The Ivory Coast: A Jewel Before Its Decline
LINDA WERTHEIMER, host:
Mike McGovern, Yale professor and West Africa specialist, remembers Ivory Coast in calmer, more prosperous times, when the country was flush with cocoa profits and the city of Abidjan was at its busy peak. He described it for us this way.
Professor MIKE McGOVERN (Anthropology, Yale University): It would've been a lot like going into the middle of Times Square at night and seeing all of the high-rise buildings and the neon lights. And the roads were well-paved. There were big overpasses, something that's relatively rare in a lot of West African cities. And things generally worked.
The electricity didn't go out. The water ran pretty much 24 hours. These are things that people in most West African cities cannot take for granted, but in Abidjan, you could.
WERTHEIMER: In better days, isn't it true that people were coming into the Ivory Coast to do business from all over West Africa, from Europe?
Prof. McGOVERN: Absolutely.
WERTHEIMER: Was it all about the production of chocolate?
Prof. McGOVERN: Well, the foundation of the economy was cocoa. Cote d'Ivoire remains the biggest cocoa producer in the world. About 40 percent of the world's cocoa comes from there.
WERTHEIMER: So what happened to Ivory Coast?
Prof. McGOVERN: Well, around the mid-'80s, the economy started turning for the worse. And there are a number of reasons for that, but one of them was that a lot of other countries saw that growing cocoa could be lucrative. And so with countries like Indonesia coming into the market and stepped-up production from places like Brazil, Cote d'Ivoire was squeezed to sell its cocoa at a lower price.
And so things kind of entered a steady slide from about the mid-'80s until the present. Of course, in the last 10 years, that slide has become precipitous.
WERTHEIMER: As I understand it, there was another ingredient in this mix, and that has to do with the large numbers of immigrants who had come into Ivory Coast during its period of prosperity. And as the economy declined, they were still there, and the locals began to resent them.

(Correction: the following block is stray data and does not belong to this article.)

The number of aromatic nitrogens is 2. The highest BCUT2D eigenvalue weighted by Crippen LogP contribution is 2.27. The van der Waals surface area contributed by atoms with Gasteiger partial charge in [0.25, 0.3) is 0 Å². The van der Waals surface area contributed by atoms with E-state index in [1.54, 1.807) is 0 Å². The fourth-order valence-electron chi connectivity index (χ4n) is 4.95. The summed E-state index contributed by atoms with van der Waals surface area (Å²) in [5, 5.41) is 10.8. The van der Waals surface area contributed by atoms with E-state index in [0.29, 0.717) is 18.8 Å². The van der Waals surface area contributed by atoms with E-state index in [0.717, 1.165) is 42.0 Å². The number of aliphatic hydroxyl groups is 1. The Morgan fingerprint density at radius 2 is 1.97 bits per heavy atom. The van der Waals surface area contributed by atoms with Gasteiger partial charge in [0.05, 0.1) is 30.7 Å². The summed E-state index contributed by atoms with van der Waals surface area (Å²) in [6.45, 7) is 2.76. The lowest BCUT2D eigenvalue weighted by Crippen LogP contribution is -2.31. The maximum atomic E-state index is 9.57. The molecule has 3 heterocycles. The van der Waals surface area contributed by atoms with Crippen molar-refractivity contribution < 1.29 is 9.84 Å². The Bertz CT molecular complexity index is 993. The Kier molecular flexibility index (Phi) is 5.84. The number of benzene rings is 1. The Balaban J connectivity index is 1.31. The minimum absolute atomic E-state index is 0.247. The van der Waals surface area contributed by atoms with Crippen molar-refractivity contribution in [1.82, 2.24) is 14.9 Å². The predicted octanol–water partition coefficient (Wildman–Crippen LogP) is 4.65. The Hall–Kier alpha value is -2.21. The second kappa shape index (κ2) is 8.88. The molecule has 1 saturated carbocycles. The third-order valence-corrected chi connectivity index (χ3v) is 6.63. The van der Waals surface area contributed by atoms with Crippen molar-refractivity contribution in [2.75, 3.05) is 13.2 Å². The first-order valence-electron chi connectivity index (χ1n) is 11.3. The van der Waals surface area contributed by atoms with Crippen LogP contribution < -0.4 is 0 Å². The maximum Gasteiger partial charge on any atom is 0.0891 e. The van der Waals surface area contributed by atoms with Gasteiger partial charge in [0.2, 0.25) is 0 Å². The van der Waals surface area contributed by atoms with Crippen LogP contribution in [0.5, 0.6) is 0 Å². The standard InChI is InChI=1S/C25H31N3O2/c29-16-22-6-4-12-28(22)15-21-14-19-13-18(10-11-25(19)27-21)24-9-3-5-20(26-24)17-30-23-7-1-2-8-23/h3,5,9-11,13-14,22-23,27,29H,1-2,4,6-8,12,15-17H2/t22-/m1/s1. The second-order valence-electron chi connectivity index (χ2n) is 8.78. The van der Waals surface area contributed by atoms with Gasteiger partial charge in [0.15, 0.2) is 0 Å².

Prof. McGOVERN: That's true. About a third of the population there are either immigrants or the children or grandchildren of immigrants. And when the economy turned down, then the feeling towards immigrants became increasingly negative, and people started feeling that if they were able to sort of expel this immigrant population, they would somehow cure all of the problems that really were independent of the immigrant population.
In many respects, immigrants in Cote d'Ivoire do work that most Ivoirians couldn't be bothered to do or wouldn't be willing to do. So the rhetoric around immigration is not so different from what you can see right now in Europe or the United States.
WERTHEIMER: Now, this conflict has stretched over five months. There are thousands of people dead. When you think back to the prosperous country that was there maybe 20 years ago, do you see any possibility of the Ivory Coast getting back to that?
Prof. McGOVERN: The quick answer is that in the next five or 10 years, probably not. I do have some faith that Ivoirians are very practical and entrepreneurial. And really if somebody can offer a situation to most Ivoirians under which they can make a decent living and make more money than they have been making, then ultimately, people are going to find a way to work out the other problems.
But this is really a long-term situation. We're talking about 15, 20 years from now.
WERTHEIMER: Mike McGovern is a professor of political anthropology at Yale University. He's the author of the book "Making War in Cote D'Ivoire."
Mike McGovern, thank you for being with us.
Prof. McGOVERN: Thank you.
NPR transcripts are created on a rush deadline by a contractor for NPR, and accuracy and availability may vary. This text may not be in its final form and may be updated or revised in the future. Please be aware that the authoritative record of NPR's programming is the audio.